When we began planning the exhibition range for Bags: Inside Out we knew we wanted to focus on style, sustainability and craftsmanship – and who better to combine these values than Village Leathers, a family owned company trading and manufacturing leather goods right here in London. From their extensive vintage leather archive they have created a beautiful classic crossbody bag, a slimline clutch, purse and key ring exclusively for the V&A shop.
I sat down to chat (virtually) with Candy from Village Leathers to talk about their working process, what it was like designing for Bags: Inside Out – and how they’ve adapted to working through the pandemic.
Village Leathers began in 1974 – what’s it like working for a family business with such an established history, how do you keep those traditions going?
In a way, it’s like being adopted into the family! So much of our day-to-day workings are dependent on our legacy, so it’s almost impossible to not keep traditions going. Both our shop in Covent Garden and our workshop in North London are the same premises that Village Leathers has called home since the mid-1970s, so the walls breathe our heritage. We’ve used the original machines and tools (with a few new additions) from our inception and are always uncovering dusty belts and bags that have been here for twenty or more years!
Bags: Inside Out tells the history of how certain bags came to be renowned, but also how they were designed and manufactured. Could you tell us more about the tools and machinery that you use to craft your leather goods?
At Village Leathers, we are in an unusual position as – over the years – we have accumulated many different machines and tools that do all kinds of jobs. These, combined with a lifetime’s experience, means that we pride ourselves on handcrafting timeless, investment pieces that are affordable for everyone. Our machines have all developed unique ‘quirks’ over the years; sometimes knowing just the right way to use the machine is the hardest part of the job!
Tell us more about the range you’ve crafted for the V&A, and how it came about?
Over the years our workshop has amassed various leftover hides from all kinds of projects and fashions. After discovering more and more unique vintage hides, we decided the best way to appreciate the longevity of this versatile material was to repurpose it into sustainable, unique mementos of a time gone by. For example the shape of the crossbody bag itself was an original Village Leathers design from 1976; we used the original knives to cut the leather, and the shape lent itself perfectly to use of the vintage hides.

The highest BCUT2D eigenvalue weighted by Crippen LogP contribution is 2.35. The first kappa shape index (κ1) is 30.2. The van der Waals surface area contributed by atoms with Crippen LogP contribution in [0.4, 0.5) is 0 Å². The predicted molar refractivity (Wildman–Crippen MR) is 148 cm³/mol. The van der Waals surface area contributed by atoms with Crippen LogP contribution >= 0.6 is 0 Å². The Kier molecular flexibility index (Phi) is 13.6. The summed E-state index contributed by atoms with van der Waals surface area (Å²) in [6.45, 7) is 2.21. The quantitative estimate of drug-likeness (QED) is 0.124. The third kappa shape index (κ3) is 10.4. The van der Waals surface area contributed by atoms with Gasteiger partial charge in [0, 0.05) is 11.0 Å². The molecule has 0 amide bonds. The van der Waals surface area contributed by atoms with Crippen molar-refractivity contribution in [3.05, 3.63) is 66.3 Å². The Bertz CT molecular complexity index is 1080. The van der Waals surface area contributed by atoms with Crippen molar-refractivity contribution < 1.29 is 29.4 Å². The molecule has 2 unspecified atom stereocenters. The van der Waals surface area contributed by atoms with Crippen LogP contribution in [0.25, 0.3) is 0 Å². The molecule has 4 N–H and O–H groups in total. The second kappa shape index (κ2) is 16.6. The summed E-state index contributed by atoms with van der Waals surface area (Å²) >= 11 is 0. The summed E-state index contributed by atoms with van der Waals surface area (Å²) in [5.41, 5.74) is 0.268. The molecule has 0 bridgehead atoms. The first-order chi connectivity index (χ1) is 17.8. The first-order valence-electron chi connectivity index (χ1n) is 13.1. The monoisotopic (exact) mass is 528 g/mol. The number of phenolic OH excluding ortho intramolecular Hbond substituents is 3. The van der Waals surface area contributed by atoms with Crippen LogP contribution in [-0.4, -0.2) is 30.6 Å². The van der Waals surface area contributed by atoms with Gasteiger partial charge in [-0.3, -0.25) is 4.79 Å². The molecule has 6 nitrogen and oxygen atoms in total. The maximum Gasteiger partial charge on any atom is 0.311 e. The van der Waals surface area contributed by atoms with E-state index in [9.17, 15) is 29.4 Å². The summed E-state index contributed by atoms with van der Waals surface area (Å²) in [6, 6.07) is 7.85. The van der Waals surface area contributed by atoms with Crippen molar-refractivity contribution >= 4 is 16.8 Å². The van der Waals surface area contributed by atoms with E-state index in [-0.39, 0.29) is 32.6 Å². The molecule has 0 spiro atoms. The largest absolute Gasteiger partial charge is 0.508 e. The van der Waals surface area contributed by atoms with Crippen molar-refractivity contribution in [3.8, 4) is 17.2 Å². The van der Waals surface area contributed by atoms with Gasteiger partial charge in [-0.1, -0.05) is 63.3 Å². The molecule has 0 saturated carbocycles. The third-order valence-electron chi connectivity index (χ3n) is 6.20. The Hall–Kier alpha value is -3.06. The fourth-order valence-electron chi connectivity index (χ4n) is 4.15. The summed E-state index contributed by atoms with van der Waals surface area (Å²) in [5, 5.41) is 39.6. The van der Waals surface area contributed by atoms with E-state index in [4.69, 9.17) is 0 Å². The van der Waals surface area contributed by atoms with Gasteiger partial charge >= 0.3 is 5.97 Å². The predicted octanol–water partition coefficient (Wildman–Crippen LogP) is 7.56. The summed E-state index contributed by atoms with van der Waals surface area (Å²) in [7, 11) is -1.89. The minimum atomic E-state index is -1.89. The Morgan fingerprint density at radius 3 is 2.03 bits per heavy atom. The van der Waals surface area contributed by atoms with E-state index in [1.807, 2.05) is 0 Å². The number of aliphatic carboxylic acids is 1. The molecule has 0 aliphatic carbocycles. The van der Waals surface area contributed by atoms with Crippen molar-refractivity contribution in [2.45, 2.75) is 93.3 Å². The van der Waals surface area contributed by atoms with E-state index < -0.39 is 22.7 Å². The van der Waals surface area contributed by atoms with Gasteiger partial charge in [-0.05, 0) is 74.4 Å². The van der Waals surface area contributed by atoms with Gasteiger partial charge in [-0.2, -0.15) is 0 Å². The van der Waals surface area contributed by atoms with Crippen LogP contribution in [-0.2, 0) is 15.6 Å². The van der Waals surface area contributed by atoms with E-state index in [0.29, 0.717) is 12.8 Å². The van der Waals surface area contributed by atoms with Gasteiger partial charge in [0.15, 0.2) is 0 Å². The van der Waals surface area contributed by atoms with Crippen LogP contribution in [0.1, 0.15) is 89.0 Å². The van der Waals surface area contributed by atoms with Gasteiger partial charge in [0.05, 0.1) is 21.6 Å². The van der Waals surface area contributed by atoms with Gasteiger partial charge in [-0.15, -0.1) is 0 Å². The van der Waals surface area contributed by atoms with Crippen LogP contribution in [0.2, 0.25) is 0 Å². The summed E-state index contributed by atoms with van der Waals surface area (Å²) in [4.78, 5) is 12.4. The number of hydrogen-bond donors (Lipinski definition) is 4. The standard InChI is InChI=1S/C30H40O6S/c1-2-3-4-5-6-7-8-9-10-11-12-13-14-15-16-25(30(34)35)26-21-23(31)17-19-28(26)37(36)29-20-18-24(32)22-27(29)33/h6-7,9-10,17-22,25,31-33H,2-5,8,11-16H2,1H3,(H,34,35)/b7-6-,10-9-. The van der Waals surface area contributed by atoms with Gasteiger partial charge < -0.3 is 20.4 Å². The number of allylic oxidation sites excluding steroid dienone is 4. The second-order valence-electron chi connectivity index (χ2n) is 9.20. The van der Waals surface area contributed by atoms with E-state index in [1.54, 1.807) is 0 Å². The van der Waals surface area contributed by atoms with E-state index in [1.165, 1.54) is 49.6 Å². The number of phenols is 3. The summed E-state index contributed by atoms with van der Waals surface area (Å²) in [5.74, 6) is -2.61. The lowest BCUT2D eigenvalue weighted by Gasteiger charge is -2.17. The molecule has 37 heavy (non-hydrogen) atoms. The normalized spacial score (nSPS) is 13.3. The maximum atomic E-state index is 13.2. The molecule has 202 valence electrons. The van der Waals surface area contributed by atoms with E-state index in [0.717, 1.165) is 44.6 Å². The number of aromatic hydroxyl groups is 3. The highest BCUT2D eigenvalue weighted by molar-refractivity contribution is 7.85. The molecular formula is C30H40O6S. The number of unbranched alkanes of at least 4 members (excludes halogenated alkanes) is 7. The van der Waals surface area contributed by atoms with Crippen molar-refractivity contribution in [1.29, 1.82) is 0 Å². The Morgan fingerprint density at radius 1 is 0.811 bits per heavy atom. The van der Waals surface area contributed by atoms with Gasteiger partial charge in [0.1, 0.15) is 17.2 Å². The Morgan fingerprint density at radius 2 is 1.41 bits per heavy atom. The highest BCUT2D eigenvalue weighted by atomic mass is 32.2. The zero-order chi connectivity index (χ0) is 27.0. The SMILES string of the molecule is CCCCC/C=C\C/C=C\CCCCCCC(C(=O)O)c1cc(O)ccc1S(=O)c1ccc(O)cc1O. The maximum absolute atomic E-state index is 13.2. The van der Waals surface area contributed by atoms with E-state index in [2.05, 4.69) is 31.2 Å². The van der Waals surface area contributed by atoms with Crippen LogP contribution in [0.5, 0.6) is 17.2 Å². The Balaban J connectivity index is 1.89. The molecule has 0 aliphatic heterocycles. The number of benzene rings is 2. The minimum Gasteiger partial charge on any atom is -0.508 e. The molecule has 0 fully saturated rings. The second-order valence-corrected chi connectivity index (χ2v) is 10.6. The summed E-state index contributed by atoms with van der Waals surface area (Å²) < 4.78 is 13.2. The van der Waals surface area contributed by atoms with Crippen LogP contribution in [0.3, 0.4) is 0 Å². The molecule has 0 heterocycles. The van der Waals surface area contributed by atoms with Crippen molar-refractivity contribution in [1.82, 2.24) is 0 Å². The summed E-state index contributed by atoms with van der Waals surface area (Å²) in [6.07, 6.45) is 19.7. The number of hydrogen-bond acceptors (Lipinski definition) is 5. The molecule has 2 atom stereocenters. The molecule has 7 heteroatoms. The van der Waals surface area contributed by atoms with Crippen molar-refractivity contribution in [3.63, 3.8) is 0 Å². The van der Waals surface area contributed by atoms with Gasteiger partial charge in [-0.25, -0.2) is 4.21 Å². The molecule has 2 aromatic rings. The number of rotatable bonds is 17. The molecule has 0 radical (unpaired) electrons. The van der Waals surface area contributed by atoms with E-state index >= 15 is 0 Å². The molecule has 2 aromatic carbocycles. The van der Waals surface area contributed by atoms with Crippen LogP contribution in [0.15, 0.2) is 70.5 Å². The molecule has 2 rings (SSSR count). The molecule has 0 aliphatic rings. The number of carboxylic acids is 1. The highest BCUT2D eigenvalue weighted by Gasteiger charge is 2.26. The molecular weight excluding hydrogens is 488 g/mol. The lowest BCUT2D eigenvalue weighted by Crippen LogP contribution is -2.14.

The V&A range uses off cut and archive leathers – how does Village Leathers champion ‘slow fashion’ and sustainability? Why do you think it’s important?
As well as making the bags for the collection, we also made some purses and key rings, which meant we were able to use up all of the offcuts, meaning nothing was wasted. Sustainability and ’slow fashion’ are immeasurably important to Village Leathers, from both an environmental and economical perspective. We are all aware of the fatal damage we have done to our planet, and we always try to do our best to mitigate our impact as much as we can. Leather is a biodegradable by-product of the meat industry; by being repurposed into belts and bags it is redirected from landfill. In addition, seasonal, ‘fast fashion’ trends lead to waste. Last year’s now ‘untrendy’ but functional apparel ends up thrown out as we are encouraged to replace it with the latest fashion. This is why Village Leathers creates classic designs that outlive fleeting trends; our products are timeless, only getting better with age.
Are there any designers or bags that inspire you?
I love practical pieces that have cleverly thought-out details. Like this 1926 handbag by Finnigans from the V&A Collection: the curved handle, combined with angular structure, complement each other beautifully. I definitely have a sweet spot for more weird and wonderful pieces too; I love the Horse Chestnut bag by Emily Jo Gibbs that can be seen in the Bags: Inside Out exhibition.
How has it been keeping the workshop going through the Covid-19 pandemic and adjusting to a new way of working?
It’s been really tough, as it has for many small businesses. Our shop is currently shut due to the national lockdown, which means our income has virtually vanished. Thankfully we have a modest amount of online orders which is keeping us trudging along, and we’re hoping our usual work in theatre and film costumes and props might restart in the spring. We are lucky to have a large enough workshop to be able to give each other space to work, and we are all very adaptable. So we’ve got everything crossed for a more hopeful 2021!